Employees at the Lonmin mine, in Marikana, South Africa, have agreed to return to work after a 22% wage increase was successfully negotiated.
Although the negotiations did not secure the full 12,500 rand employees were asking for, they have been offered between 9-11,000 rand; which they have accepted.
Miners have been on strike for over 5 weeks over low pay, with protests happening almost daily.
On August 16, South African police shot dead 34 striking miners, in what has been described as one of the bloodiest days in South Africa since the apartheid. Although police have said that they acted in self-defence, as protesters approached them with weapons, the massacre heightened the grievances of the striking miners and fuelled the protests to continue.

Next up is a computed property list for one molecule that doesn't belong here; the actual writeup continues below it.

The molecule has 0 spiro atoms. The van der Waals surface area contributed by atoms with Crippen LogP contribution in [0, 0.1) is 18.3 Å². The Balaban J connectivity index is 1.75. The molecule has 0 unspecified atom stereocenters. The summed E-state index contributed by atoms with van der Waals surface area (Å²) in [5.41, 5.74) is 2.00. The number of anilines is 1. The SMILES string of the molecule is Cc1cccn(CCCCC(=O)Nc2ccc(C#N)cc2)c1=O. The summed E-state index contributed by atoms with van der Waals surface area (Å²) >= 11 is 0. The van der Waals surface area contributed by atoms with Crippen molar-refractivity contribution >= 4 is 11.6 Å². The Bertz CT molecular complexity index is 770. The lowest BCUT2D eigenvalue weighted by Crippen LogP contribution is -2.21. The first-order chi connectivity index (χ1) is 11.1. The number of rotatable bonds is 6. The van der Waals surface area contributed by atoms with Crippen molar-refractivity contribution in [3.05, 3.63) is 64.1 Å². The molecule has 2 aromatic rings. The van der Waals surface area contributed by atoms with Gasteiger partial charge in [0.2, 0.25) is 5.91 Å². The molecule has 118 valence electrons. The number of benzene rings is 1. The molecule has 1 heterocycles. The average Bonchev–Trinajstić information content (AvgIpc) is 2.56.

The wage increase was announced by Bishop Johannes Seoka, the Bishop of Pretoria, to a crowd of miners gathered in a football stadium. Although there was applause as the successful negotiations were announced, eye witnesses said that not everyone was clapping.
Despite this the bishop went on to say:
"The workers are very happy with it [the wage offer] and so we believe that what has happened here has been a victory really for the workers, and they're going to work on Thursday morning."